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Hollywood turned The Lincoln Lawyer, the first Haller novel, into a solid movie with inspired casting, and no doubt there are plans to film more installments in the series. The cliché, however, holds: Read the book, don’t wait for the movie.
Those in Peril
by Wilbur Smith
St. Martin’s, $27.99, 400 pp.
Wilbur Smith has spent 50 years on international bestseller lists, and he’s been one of my half-dozen favorite authors since I discovered him about the same time I discovered girls more than 35 years ago. Smith’s wildly adventurous sagas have chronicled larger-than-life pioneers and entrepreneurs making their way through wars and rumors of wars in Africa — from the Boers and the African National Congress to the Mahdi’s jihadist hordes and Robert Mugabe’s communist guerillas.
So what could be better than a Smith book about Somali pirates? Well, unfortunately, just about anything else he has ever written.
Those in Peril is a great, almost too obvious and perfect idea, but its execution smells like an proposal insisted upon by the publisher, rather than something Smith was inspired to write. One gets the impression the author was as bored with the project as the reader will be for lonnnggg stretches even though, by Smith’s standards, it’s a pretty short book. It’s really too bad.
But I wouldn’t write this off as a sign of a writer in decline just yet. His last novel, Assegai, showed Smith at the peak of his powers with a wild yarn about German spies and Boer collaborators, big-game hunting with Teddy Roosevelt and a spymaster who fought the Muslim hordes with Chinese Gordon in Sudan. I’m still looking forward to his next book.
by Steve Hamilton
Minotaur, $27.99, 304 pp.
For lovers of the traditional mystery series hero, the book of the year so far is Steve Hamilton’sMisery Bay, which features the return of Alex McKnight, a retired Detroit cop and baseball player who is now an Upper Peninsula hotel owner and sometime private investigator.
The local police chief, usually a thorn in Alex’s side, recruits him to look into every parent’s nightmare — the suicide of the son of the chief’s former partner. Other than the notion that no one thought the young college student was an outwardly happy kid, there is no reason to find the death suspicious, and Alex is reluctant to wallow in such misery.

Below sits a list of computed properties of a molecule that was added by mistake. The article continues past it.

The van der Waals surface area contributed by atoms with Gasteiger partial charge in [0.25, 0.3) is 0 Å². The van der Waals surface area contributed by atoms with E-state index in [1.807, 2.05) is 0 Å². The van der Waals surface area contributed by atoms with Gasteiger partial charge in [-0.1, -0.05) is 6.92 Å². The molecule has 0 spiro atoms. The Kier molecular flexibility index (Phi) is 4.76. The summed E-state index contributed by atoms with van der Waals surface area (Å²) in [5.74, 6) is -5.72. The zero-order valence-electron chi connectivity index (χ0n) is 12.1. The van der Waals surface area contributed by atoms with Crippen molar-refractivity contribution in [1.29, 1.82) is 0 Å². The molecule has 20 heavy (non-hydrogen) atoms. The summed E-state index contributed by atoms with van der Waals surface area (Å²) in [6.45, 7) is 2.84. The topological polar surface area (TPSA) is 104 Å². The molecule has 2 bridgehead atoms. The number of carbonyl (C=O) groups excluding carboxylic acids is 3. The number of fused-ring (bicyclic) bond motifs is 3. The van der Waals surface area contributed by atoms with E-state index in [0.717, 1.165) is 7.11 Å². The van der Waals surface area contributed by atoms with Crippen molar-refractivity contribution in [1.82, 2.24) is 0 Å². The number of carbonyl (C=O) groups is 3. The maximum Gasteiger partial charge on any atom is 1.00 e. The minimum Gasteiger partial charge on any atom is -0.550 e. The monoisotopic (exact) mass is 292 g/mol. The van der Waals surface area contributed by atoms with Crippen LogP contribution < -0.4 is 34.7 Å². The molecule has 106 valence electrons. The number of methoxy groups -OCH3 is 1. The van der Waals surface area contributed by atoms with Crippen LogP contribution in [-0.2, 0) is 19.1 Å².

But he is struck by the cinematic desolation of the suicide spot, a lonely tree overlooking the desolate Misery Bay. But upon his return to the U.P. hamlet of Paradise, Alex finds the father of the dead boy murdered in the chief’s house, which sets him on a course to encounter perhaps the cruelest scheme for revenge he has ever encountered.
This is not one of the more violent or action packed entries in the series, but it’s possibly the most chilling. The emotional resonance lasts long after the book is set aside.
Hamilton’s non-McKnight mystery, The Lock Artist, won the Edgar Award for the best novel pf 2011. His return to more familiar territory undoubtedly will earn him more awards and accolades.
The Final Hour
by Andrew Klavan
Nelson, $14.99, 352 pp.
Finally, we end with something you can give your exhausted child after the soccer game is over, instead of just letting him or her plop in front of the tube — that is, after you read it yourself during the course of one game.
Friend of Frontpage Andew Klavan wraps up his terrific young adult Homelanders Series with The Final Hour, a slam-bang finale that has his young hero, Charlie West, racing to stop a terrorist strike with WMDs in Times Square on New Year’s Eve.
Think 24 meets The Fugitive meets The Hardy Boys, and you won’t be far off.
Charlie spent the first three books of the series on the run, falsely accused of murder and unable to remember how he got in this mess except that it has something to do with a homegrown group of Islamist terrorists. Now he’s getting his memory back — and remembering the details of a plot to kill millions of Americans.
The problem is, Charlie is in a maximum security prison, with Black Muslims trying to kill him and neo-Nazis trying to recruit him for their own ends — a fix Frank and Joe never had to deal with. The unflaggingly patriotic and Christian Charlie provides the young adult market with a great role model — and a foundation for why America is worth defending — but Klavan is far too deft a writer to let that slow the plot or get too heavy handed. Despite its high-minded undertones, The Final Hour is just plain great fun.
The Final Hour is an immensely satisfying ending to the best current series written for the youth market by a big-name adult fiction writer. The only disappointment is that Klavan didn’t draw this out through a couple more books; but knowing this superb writer, it’s because he’s got something even better in store.
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